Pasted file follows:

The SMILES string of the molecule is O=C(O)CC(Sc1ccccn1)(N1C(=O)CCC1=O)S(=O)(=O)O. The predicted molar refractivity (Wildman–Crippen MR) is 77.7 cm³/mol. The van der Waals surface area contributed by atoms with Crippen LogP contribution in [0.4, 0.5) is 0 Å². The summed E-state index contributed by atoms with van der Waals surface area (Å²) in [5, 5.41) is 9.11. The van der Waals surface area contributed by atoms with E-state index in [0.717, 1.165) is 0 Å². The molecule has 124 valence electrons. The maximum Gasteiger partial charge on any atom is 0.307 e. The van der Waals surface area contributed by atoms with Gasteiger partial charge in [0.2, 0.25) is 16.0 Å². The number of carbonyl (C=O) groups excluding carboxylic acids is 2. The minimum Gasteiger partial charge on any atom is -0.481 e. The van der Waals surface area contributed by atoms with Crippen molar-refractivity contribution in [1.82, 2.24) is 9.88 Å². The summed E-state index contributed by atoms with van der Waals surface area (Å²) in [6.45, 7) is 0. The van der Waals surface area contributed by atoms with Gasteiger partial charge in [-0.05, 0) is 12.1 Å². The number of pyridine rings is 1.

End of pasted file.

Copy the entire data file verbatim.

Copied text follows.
The SMILES string of the molecule is O=C(O)CC(Sc1ccccn1)(N1C(=O)CCC1=O)S(=O)(=O)O. The predicted molar refractivity (Wildman–Crippen MR) is 77.7 cm³/mol. The van der Waals surface area contributed by atoms with Crippen LogP contribution in [0.4, 0.5) is 0 Å². The summed E-state index contributed by atoms with van der Waals surface area (Å²) in [5, 5.41) is 9.11. The van der Waals surface area contributed by atoms with E-state index in [0.717, 1.165) is 0 Å². The molecule has 124 valence electrons. The maximum Gasteiger partial charge on any atom is 0.307 e. The van der Waals surface area contributed by atoms with Gasteiger partial charge in [0.2, 0.25) is 16.0 Å². The number of carbonyl (C=O) groups excluding carboxylic acids is 2. The minimum Gasteiger partial charge on any atom is -0.481 e. The van der Waals surface area contributed by atoms with Crippen molar-refractivity contribution in [1.82, 2.24) is 9.88 Å². The summed E-state index contributed by atoms with van der Waals surface area (Å²) in [6.45, 7) is 0. The van der Waals surface area contributed by atoms with Gasteiger partial charge in [-0.05, 0) is 12.1 Å². The number of pyridine rings is 1.